March means more fishing boats are out on the water with the start of the Pacific halibut and sablefish (black cod) fisheries on March 6, followed by Alaska’s first big herring fishery at Sitka Sound.
For halibut, the coastwide catch from waters ranging from the west coast states to British Columbia to the far reaches of the Bering Sea was increased by 5.7% this year to 41.22 million pounds.
Alaska always gets the lion’s share of the commercial halibut harvest, which for 2022 is 21.51 million pounds, a nearly 10% increase. Expectations for a good fishery are high and “rumors of opening dock prices around $8/lb. have folks very excited,” said Alaska Boats and Permits in its weekly Fish Ticket report from Homer.
The average dock price for Alaska halibut in 2021 was $6.40/lb.
Alaska fishermen also are seeing increased abundance of sablefish and the combined 2022 Gulf and Bering Sea catches were increased by 32% to 76 million pounds.
A herring spawn on kelp fishery opens on March 17 at Craig and Klawok with a harvest limit of 5,060 tons.
The roe herring fishery at Sitka Sound that typically kicks off in late March has the highest harvest level ever at 45,164 tons — 90.3 million pounds.
Shrimpers at Prince William Sound must register to drop pots by April 1 for the mid-April start of a fishery that could yield 66,900 pounds.
A Tanner crab fishery kicked off on March 1 at Prince William Sound with a 61,800-pound catch limit. It could run through March 31 unless the quota is taken earlier.
The Tanner crab fishery at Southeast that began on Feb. 11 should be a wrap by March 9. No word yet on catches but managers reported “historically high crab levels” and the take should easily top last year’s 1.27-million-pound harvest. Crabbers have fingers crossed that the Southeast price will mirror Kodiak’s jaw-dropping $8.50/lb.
Southeast crabbers also can concurrently pull up golden king crabs with a harvest limit of 75,300 pounds, a nearly 24% increase from last year. The goldens weigh 5-8 pounds on average and last year averaged $11.55/lb at the docks.
Crabbers at Norton Sound are setting pots through the ice for 27,328 pounds of red king crab. Fewer than 10 permit holders will sell their catches locally as no buyers signed up due to concerns over the dwindling crab stock.
The Bering Sea snow crab fleet has pulled up about 70% of its 5.6-million-pound quota — about 4.3 million crab — down 88% from 2021. Yet bottom trawlers targeting flounders are allowed 5.99 million snow crabs as bycatch, equal to 7.8 million pounds.
Crabbers also have taken 68% of their 1-million-pound Bering Sea bairdi Tanner quota. The bycatch allowance for trawlers is 3.07 million animals topping six million pounds.
Boats also continue to fish for Alaska pollock in the Bering Sea and Gulf of Alaska, where combined catches could top 3 billion pounds. Fishing also is ongoing for cod, rockfish, perch, flounder and many other species.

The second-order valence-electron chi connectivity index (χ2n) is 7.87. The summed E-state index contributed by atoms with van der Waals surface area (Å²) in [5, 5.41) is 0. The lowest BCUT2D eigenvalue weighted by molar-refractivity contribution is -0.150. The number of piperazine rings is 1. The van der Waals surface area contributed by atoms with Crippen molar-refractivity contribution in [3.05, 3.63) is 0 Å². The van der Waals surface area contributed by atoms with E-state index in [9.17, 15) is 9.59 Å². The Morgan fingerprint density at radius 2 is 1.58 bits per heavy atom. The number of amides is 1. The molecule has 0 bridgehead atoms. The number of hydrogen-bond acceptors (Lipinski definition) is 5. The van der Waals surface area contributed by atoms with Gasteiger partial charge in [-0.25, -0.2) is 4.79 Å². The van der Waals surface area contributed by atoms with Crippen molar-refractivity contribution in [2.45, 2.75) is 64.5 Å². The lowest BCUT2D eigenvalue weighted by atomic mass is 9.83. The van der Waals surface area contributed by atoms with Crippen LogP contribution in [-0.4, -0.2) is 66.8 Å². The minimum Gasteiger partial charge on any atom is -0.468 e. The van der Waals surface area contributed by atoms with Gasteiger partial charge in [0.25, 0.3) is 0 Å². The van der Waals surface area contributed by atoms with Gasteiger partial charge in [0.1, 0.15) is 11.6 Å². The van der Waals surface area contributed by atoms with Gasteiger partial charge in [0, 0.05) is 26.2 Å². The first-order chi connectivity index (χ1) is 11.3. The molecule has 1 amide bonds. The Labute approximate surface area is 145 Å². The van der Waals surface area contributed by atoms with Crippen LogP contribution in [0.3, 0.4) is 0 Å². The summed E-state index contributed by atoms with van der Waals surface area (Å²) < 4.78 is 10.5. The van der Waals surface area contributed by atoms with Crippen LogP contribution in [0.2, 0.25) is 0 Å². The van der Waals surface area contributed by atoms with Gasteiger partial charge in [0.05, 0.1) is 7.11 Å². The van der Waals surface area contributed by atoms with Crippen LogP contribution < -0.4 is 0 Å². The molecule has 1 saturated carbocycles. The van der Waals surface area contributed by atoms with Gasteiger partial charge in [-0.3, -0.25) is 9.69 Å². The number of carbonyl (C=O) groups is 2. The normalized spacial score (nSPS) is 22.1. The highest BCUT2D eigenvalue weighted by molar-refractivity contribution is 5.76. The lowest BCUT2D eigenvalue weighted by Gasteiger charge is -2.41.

Finally, it’s hard to believe but fishery managers at the Alaska Dept. of Fish and Game will announce the catches for Alaska’s 2022 salmon fishery any day.
Names? Who knows
The state Board of Fisheries meeting is just days away, but Gov. Mike Dunleavy has yet to reveal who might fill a vacant seat on the seven-member panel.
The BOF will convene March 10-22 in Anchorage to address Southeast/Yakutat commercial, sport, subsistence and personal use fishery management issues.
Dunleavy appointed Indy Walton of Soldotna to the BOF in September but he resigned in December due to health reasons. By law, the governor has 30 days to make another appointment.
Requests for information to Dunleavy’s office have gone unanswered.
The governor also is silent about his selections for two seats on the North Pacific Fishery Management Council. By law, names must be forwarded to the U.S. Secretary of Commerce by March 15.
The terms of members Cora Campbell, CEO of Silver Bay Seafoods, and Nicole Kimball, Vice-President of Pacific Seafood Processors Association, end on August 10. Both could be reappointed.
The NPFMC oversees management of over 140 fish/shellfish species within 47 stocks and stock complexes.
Wonders of fish ‘wastes’
Scottish researchers are turning salmon wastes into a key component in nylon.
Plastic experts from Impact Solutions have partnered with the University of Edinburgh, seafood producer Farne Salmon and the Industrial Biotechnology Innovation Centre (IBioIC) to use biological enzymes to extract the fatty components of fish waste. They are then turned into a mixture of adipic acid, a precursor to nylon.
Adipic acid also is used in a wide range of products including petrochemical and polyurethane-based items such as building insulation, furniture cushions, cosmetics, lubricants, pharmaceuticals, food additives and flavorings.
“This project marks the start of an exciting journey to find a sustainable alternative for a key component found in the fabric of our clothes. The initial feasibility study has led us to an exciting juncture where we can begin to see the potential of generating value from a material that would otherwise be discarded,” Impact Solutions Development Manager Simon Rathbone told SeafoodSource news.
The researchers want to maximize the value of the process by looking at other components that can be extracted from fish wastes, such as fatty acids and fish oils.
“Our waste streams have been a major focus in recent years and wherever possible we have found routes to divert them to businesses who have the foresight and technology to utilize them as raw materials for further processing,” the team added.
The researchers noted that over 1 billion pounds of waste is created annually by the U.K processing industry. In Alaska, the wasted skins, heads, oils and other fish parts top 3 billion pounds and could add over $700 million to the state’s revenue stream, according to a report on“specialty products” by the Alaska Seafood Marketing Institute.
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